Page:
The Tribune asked the Harris County Sheriff’s Office, which acknowledged this week it has "voluminous" files on the case, to provide information gathered during Reyes’ encounters with local law enforcement on the night the murders took place. The sheriff’s office, which originally blocked release of the records by citing an ongoing criminal investigation, has now adopted a different argument using a more obscure exemption of the Texas Public Information Act.Jay's of my generation - I'm not sure if he remembers but we (barely) crossed paths at The Daily Texan in the '80s, with him a year or so ahead of me there - so I'm surprised he considers this exemption "obscure." As somebody who was a frequent user of what was then called the Open Records Act to access law enforcement records during the mid-to-late '90s, Grits finds I still harbor a surprising amount of resentment over the changes made in 1996-97 that gutted access to law enforcement records in Texas. Not only do I remember it well, in many ways it was a defining moment for me.
Since Reyes was killed by a sheriff’s deputy, he cannot be prosecuted. The exemption the sheriff cites is designed to allow police agencies to block the release of files when there hasn’t been a final conviction or deferred adjudication — something that's impossible to achieve when the perpetrator dies while committing a crime. The law enforcement agency has asked Attorney General Ken Paxton to block indefinitely any further release of the records sought by the Tribune.
For many years going back to the creation of the Texas Open Records Act following the Sharptstown Bank Scandal, Texas' open records laws were the envy of the nation. (If the Sharpstown history is new to you, start here and here for your remedial lessons.) From that time until the 1990s, national rankings of open records access by state routinely showed Texas and Florida tied or competitively 1-2 depending on the ranking criteria, with Texas particularly good on law enforcement records.
In 1996, after Texas law enforcement had operated under maximal openness for a quarter century, the Texas Supreme Court overturned the Attorney General opinions which had previously governed access to records on these topics. In a case styled Holmes v. Morales - that's then-Harris County DA Johnny Holmes (with his mustache filing as amici) and then yet-to-be-indicted Texas AG Dan Morales - the Supreme Court installed the provisions Root complains about in this article.
Then, the following year in 1997, the Legislature reacted. Police unions, prosecutors and the Texas Municipal League joined forces in a rare strange-bedfellows coalition to outflank the (generally disdained) newspaper and broadcast lobby, who at the time were virtually the only advocates for openness at the capitol, certainly on criminal-justice topics. Politicians may have their differences, but they can all agree to dislike the media!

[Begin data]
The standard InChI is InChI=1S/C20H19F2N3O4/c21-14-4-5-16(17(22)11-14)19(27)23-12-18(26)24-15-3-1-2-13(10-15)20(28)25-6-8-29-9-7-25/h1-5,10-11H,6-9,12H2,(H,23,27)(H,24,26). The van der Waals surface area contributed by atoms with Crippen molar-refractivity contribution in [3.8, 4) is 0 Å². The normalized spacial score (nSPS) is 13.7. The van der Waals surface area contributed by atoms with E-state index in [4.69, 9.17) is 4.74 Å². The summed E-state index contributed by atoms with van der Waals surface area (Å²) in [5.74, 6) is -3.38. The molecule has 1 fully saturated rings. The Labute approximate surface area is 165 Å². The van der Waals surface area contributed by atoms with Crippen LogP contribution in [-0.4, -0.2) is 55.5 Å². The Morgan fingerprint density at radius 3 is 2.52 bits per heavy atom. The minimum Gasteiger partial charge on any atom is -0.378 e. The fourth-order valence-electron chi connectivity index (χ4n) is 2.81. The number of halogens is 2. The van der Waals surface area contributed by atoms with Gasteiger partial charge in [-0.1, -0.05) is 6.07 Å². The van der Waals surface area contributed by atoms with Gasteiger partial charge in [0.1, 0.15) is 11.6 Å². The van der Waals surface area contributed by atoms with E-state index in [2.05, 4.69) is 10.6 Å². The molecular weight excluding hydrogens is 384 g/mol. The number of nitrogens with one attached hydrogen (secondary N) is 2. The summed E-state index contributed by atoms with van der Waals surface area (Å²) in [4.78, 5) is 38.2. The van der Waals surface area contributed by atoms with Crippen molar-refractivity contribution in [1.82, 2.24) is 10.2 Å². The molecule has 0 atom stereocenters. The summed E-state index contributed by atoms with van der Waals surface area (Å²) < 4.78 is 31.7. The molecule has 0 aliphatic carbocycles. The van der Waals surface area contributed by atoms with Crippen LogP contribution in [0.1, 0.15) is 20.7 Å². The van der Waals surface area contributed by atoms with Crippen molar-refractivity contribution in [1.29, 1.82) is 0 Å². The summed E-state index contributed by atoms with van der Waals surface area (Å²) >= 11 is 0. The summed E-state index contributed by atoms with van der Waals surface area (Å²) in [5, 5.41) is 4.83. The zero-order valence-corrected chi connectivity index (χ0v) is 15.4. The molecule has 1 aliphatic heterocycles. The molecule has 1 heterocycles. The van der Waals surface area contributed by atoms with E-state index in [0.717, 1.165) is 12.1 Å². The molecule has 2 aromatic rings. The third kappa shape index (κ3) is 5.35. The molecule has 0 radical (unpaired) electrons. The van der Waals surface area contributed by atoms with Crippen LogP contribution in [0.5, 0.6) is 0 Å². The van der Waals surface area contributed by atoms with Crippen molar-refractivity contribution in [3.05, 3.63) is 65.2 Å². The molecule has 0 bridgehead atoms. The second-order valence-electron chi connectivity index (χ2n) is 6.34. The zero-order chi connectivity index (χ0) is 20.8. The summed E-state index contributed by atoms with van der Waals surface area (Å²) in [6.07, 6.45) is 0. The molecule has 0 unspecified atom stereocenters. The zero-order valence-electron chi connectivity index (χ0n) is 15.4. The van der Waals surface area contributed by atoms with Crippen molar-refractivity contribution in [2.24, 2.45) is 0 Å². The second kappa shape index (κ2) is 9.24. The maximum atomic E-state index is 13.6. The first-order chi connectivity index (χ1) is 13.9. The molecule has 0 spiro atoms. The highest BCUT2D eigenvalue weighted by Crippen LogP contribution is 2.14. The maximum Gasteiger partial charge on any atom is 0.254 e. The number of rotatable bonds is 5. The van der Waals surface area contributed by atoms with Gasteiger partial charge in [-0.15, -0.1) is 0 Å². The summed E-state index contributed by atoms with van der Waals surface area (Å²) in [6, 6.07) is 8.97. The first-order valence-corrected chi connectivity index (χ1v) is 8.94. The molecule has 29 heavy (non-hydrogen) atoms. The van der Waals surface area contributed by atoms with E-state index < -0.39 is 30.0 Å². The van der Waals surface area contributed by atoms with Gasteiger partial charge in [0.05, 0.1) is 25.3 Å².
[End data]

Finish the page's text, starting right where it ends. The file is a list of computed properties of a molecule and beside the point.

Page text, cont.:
So, instead of reinstalling the old standards which governed law-enforcement records for a quarter century, the Legislature codified the bad Texas Supreme Court ruling, changing the law so that it no longer required disclosure of records in Texas criminal cases unless the case results in a conviction or deferred adjudication. The problem is, cases where the government exercised its authority without, in the end, being able to prove its case are exactly the sorts of situation most useful for public policy analysis. Such situations may include:
- Cases involving police or prosecutor misconduct
- Unsolved cases that were not pursued aggressively
- Cases where police or prosecutors decide not to pursue charges
- Shootings where the suspect dies
Speaking as someone who, at the time, was a heavy open-records user, the before-and-after difference in access was shocking and stark. Routinely, open records requests to police and prosecutors which previously had produced thick files began to generate a few pages or none at all. Agencies began to send a lot more requests to the Attorney General for opinions. And even where convictions occurred, the files somehow seemed to get thinner after that, with more exceptions applied over time in the letters to the AG asking for excuses not to disclose stuff.
Before that dark period, a Texan could be as proud of the state's open-records laws as she could its well-maintained highways back in the day. In 2016, both those statements come off as a joke. On open records these days, we're considered middle-of-the-pack or worse. And let's please not speak of the roads.
As fate would have it, this issue first spurred Grits to begin monitoring state legislation, opposing bad bills, and eventually the following session, helping promote good ones. After seeing what happened to open-records access in 1997 without any serious opposition, I and a handful of friends decided somebody needed to pay attention to what went on at the capitol on this stuff!
Although state Rep. Harold Dutton still gamely files legislation most sessions to reinstate the pre-Holmes v. Morales standard - sort of a vestigial remnant of a long-ago lost battle - this regrettably has become sort of a dead issue among advocacy groups, in large part because there are fewer and fewer folks around, whether among the press or reformers, who remember what was lost.